What it’s about:
The next stage of the story of FitzChivalry Farseer starts in the Mountain Kingdom, with Fitz attempting to recover from an almost deadly attack. Accompanied by Burrich, Fitz begins to wonder whether his fate must always be aligned with that of the Royal Bastard, or whether another course might await him. Despite his doubts, he is drawn back into the seemingly inescapable politics of Buckeep Castle, where it seems that those who have protected him grow weaker, whilst those that threaten him and the Six Duchies amass power and strength.
What I Love:
- The deeper understanding we gain of the Beast Magic, and the ways it permeates the relationships of many of the characters we meet. Our introduction to Nighteyes, and the exposition of ‘Heart of the Pack’ confirming much we suspect of Buckeep’s Stablemaster.
- The emotional strength of the Lady Patience in her attempt to ally herself with the cause of Fitzachivalry Farseer, and her fearless refusal to allow anyone to prevent him receiving what she perceives to be his birthright, despite the personal cost it represents.
- The relationship between King in Waiting Verity and his nephew. This is a relationship on which much of the story of Fitzchivalry Farseer hinges, but it is elegantly done. The true meaning and depth of their feelings is clear, and it is in part this intensity that allows the development of the story to be not only believable, but inevitable.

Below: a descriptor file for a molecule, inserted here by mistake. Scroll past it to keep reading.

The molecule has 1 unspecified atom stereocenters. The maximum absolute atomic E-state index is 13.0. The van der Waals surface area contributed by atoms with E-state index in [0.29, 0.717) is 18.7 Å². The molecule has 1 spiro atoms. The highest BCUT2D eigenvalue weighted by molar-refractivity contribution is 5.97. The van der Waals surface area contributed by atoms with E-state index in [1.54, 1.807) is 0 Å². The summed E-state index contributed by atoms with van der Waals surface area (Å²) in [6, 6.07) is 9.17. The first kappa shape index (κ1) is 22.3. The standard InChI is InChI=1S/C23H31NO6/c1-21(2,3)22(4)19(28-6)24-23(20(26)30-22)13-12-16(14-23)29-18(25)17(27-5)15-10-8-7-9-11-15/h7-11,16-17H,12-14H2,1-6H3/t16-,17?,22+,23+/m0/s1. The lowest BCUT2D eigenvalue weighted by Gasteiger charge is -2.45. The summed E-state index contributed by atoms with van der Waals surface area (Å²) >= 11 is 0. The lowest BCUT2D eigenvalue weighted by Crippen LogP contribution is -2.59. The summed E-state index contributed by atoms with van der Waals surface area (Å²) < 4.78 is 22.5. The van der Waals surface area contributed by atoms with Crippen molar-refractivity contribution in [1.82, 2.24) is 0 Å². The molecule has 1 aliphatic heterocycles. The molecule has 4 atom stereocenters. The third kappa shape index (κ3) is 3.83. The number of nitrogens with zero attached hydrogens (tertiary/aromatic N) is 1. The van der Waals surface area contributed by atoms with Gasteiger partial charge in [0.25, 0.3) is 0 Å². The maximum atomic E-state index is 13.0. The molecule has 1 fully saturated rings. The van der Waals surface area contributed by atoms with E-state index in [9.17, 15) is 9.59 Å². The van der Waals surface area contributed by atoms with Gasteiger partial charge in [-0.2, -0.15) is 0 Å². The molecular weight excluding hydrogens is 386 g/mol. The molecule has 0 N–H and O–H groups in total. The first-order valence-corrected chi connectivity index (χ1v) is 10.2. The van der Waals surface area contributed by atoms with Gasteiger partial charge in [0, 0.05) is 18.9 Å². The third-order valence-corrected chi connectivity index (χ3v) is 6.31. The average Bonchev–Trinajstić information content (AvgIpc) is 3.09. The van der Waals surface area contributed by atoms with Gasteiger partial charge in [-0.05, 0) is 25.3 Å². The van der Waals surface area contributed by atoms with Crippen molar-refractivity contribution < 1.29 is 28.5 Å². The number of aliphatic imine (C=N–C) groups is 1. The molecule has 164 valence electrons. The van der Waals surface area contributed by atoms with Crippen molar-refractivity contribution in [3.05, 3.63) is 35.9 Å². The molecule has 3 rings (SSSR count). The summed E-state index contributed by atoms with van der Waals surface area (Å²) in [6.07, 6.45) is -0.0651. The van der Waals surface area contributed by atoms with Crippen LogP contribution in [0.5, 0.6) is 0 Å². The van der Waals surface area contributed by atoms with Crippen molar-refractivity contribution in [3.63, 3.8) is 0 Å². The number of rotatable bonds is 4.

My Favourite Quotes:
- “When he had exhausted himself I leaned forward over him. I gripped his throat to lean down and stair into his eyes. This was a physical message he understood. I added to it. I am the Wolf. You are the Cub. You WILL obey me!”
- “This is not hunting, this. This is no pack’s doing. This is man’s doing. His presence was gone before I could rebuke him for intruding into my mind again.”
- “Heart of the Pack, they will hunt well for you’, Nighteyes urged him. ‘Burrich, take command. They will fight with heart for you. ‘ My skin prickled to hear Queen Kettricken virtually echo Nighteyes’ thought.”